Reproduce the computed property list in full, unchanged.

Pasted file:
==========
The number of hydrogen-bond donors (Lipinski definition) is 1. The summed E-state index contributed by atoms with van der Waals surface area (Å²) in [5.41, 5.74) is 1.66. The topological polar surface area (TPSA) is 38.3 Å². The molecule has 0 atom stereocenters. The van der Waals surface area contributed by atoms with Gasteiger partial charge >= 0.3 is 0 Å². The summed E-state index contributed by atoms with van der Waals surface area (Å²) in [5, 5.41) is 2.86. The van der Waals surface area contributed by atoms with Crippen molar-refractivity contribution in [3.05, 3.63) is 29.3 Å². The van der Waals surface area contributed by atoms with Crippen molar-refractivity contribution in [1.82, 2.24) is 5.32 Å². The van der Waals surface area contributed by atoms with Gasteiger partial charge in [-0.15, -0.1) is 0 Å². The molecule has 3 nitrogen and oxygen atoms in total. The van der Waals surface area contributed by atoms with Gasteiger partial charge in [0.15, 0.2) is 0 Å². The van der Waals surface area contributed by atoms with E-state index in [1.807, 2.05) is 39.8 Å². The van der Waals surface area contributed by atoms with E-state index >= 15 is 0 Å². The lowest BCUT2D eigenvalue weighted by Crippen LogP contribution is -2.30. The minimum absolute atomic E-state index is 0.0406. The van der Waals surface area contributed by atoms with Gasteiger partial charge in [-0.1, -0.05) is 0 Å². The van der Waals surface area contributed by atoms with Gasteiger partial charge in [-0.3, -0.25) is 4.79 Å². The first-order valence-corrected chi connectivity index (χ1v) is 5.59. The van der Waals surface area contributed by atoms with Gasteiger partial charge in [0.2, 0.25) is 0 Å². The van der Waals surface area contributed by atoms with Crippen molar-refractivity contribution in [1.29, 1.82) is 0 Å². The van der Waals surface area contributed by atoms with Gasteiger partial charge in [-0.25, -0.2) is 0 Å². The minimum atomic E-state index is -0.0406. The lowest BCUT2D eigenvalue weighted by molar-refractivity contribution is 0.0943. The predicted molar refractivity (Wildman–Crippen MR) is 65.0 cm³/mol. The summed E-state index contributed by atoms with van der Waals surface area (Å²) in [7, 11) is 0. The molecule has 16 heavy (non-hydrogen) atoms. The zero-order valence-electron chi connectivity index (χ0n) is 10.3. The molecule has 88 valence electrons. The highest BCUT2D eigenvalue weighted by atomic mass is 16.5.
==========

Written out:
The number of hydrogen-bond donors (Lipinski definition) is 1. The summed E-state index contributed by atoms with van der Waals surface area (Å²) in [5.41, 5.74) is 1.66. The topological polar surface area (TPSA) is 38.3 Å². The molecule has 0 atom stereocenters. The van der Waals surface area contributed by atoms with Gasteiger partial charge >= 0.3 is 0 Å². The summed E-state index contributed by atoms with van der Waals surface area (Å²) in [5, 5.41) is 2.86. The van der Waals surface area contributed by atoms with Crippen molar-refractivity contribution in [3.05, 3.63) is 29.3 Å². The van der Waals surface area contributed by atoms with Crippen molar-refractivity contribution in [1.82, 2.24) is 5.32 Å². The van der Waals surface area contributed by atoms with Gasteiger partial charge in [-0.15, -0.1) is 0 Å². The molecule has 3 nitrogen and oxygen atoms in total. The van der Waals surface area contributed by atoms with Gasteiger partial charge in [0.15, 0.2) is 0 Å². The van der Waals surface area contributed by atoms with E-state index in [1.807, 2.05) is 39.8 Å². The van der Waals surface area contributed by atoms with E-state index >= 15 is 0 Å². The lowest BCUT2D eigenvalue weighted by Crippen LogP contribution is -2.30. The minimum absolute atomic E-state index is 0.0406. The van der Waals surface area contributed by atoms with Gasteiger partial charge in [-0.1, -0.05) is 0 Å². The van der Waals surface area contributed by atoms with Gasteiger partial charge in [-0.3, -0.25) is 4.79 Å². The first-order valence-corrected chi connectivity index (χ1v) is 5.59. The van der Waals surface area contributed by atoms with Gasteiger partial charge in [0.2, 0.25) is 0 Å². The van der Waals surface area contributed by atoms with Crippen molar-refractivity contribution in [1.29, 1.82) is 0 Å². The van der Waals surface area contributed by atoms with Gasteiger partial charge in [-0.25, -0.2) is 0 Å². The minimum atomic E-state index is -0.0406. The lowest BCUT2D eigenvalue weighted by molar-refractivity contribution is 0.0943. The predicted molar refractivity (Wildman–Crippen MR) is 65.0 cm³/mol. The summed E-state index contributed by atoms with van der Waals surface area (Å²) in [7, 11) is 0. The molecule has 16 heavy (non-hydrogen) atoms. The zero-order valence-electron chi connectivity index (χ0n) is 10.3. The molecule has 88 valence electrons. The highest BCUT2D eigenvalue weighted by atomic mass is 16.5.